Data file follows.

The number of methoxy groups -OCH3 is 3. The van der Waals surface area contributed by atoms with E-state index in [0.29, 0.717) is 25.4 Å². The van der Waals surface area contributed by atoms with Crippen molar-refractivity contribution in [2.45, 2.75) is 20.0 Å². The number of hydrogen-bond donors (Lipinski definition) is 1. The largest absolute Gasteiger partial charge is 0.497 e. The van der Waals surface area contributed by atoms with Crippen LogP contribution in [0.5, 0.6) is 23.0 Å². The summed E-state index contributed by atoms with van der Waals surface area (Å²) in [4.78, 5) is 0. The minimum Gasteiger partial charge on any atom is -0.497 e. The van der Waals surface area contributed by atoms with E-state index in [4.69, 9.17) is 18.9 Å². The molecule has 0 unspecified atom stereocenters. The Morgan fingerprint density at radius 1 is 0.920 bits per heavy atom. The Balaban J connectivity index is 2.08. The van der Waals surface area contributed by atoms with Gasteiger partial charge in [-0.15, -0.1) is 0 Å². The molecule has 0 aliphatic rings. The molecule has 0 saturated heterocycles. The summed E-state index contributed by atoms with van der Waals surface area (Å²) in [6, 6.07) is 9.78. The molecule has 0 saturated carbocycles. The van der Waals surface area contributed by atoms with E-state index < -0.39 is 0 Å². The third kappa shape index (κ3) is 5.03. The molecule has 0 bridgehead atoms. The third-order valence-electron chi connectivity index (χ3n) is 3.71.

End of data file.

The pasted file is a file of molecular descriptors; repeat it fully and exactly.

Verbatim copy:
The number of methoxy groups -OCH3 is 3. The van der Waals surface area contributed by atoms with E-state index in [0.29, 0.717) is 25.4 Å². The van der Waals surface area contributed by atoms with Crippen molar-refractivity contribution in [2.45, 2.75) is 20.0 Å². The number of hydrogen-bond donors (Lipinski definition) is 1. The largest absolute Gasteiger partial charge is 0.497 e. The van der Waals surface area contributed by atoms with Crippen LogP contribution in [0.5, 0.6) is 23.0 Å². The summed E-state index contributed by atoms with van der Waals surface area (Å²) in [4.78, 5) is 0. The minimum Gasteiger partial charge on any atom is -0.497 e. The van der Waals surface area contributed by atoms with E-state index in [4.69, 9.17) is 18.9 Å². The molecule has 0 unspecified atom stereocenters. The Morgan fingerprint density at radius 1 is 0.920 bits per heavy atom. The Balaban J connectivity index is 2.08. The van der Waals surface area contributed by atoms with Gasteiger partial charge in [-0.15, -0.1) is 0 Å². The molecule has 0 aliphatic rings. The molecule has 0 saturated heterocycles. The summed E-state index contributed by atoms with van der Waals surface area (Å²) in [6, 6.07) is 9.78. The molecule has 0 saturated carbocycles. The van der Waals surface area contributed by atoms with E-state index < -0.39 is 0 Å². The third kappa shape index (κ3) is 5.03. The molecule has 0 bridgehead atoms. The third-order valence-electron chi connectivity index (χ3n) is 3.71.